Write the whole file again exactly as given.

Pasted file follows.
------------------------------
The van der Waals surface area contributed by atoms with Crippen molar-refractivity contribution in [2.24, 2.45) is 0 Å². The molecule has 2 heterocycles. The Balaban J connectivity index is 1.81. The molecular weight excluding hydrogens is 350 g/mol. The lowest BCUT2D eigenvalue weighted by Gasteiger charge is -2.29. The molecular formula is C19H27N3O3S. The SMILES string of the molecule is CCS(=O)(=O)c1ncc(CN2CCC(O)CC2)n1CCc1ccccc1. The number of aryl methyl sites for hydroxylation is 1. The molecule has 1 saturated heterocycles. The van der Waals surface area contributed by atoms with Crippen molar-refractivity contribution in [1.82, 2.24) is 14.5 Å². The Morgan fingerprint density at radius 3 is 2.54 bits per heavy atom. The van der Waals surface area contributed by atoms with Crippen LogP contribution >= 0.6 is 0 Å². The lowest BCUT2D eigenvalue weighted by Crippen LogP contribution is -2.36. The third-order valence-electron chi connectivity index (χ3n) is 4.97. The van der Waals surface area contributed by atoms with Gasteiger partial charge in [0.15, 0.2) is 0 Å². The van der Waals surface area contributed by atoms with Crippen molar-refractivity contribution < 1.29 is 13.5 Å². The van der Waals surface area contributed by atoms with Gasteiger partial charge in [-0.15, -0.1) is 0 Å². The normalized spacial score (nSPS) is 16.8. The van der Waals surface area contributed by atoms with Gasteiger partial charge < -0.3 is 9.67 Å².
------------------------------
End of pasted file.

The van der Waals surface area contributed by atoms with Crippen molar-refractivity contribution in [2.24, 2.45) is 0 Å². The molecule has 2 heterocycles. The Balaban J connectivity index is 1.81. The molecular weight excluding hydrogens is 350 g/mol. The lowest BCUT2D eigenvalue weighted by Gasteiger charge is -2.29. The molecular formula is C19H27N3O3S. The SMILES string of the molecule is CCS(=O)(=O)c1ncc(CN2CCC(O)CC2)n1CCc1ccccc1. The number of aryl methyl sites for hydroxylation is 1. The molecule has 1 saturated heterocycles. The van der Waals surface area contributed by atoms with Crippen molar-refractivity contribution in [1.82, 2.24) is 14.5 Å². The Morgan fingerprint density at radius 3 is 2.54 bits per heavy atom. The van der Waals surface area contributed by atoms with Crippen LogP contribution >= 0.6 is 0 Å². The lowest BCUT2D eigenvalue weighted by Crippen LogP contribution is -2.36. The third-order valence-electron chi connectivity index (χ3n) is 4.97. The van der Waals surface area contributed by atoms with Gasteiger partial charge in [0.15, 0.2) is 0 Å². The van der Waals surface area contributed by atoms with Crippen molar-refractivity contribution < 1.29 is 13.5 Å². The van der Waals surface area contributed by atoms with Gasteiger partial charge in [-0.15, -0.1) is 0 Å². The normalized spacial score (nSPS) is 16.8. The van der Waals surface area contributed by atoms with Gasteiger partial charge < -0.3 is 9.67 Å².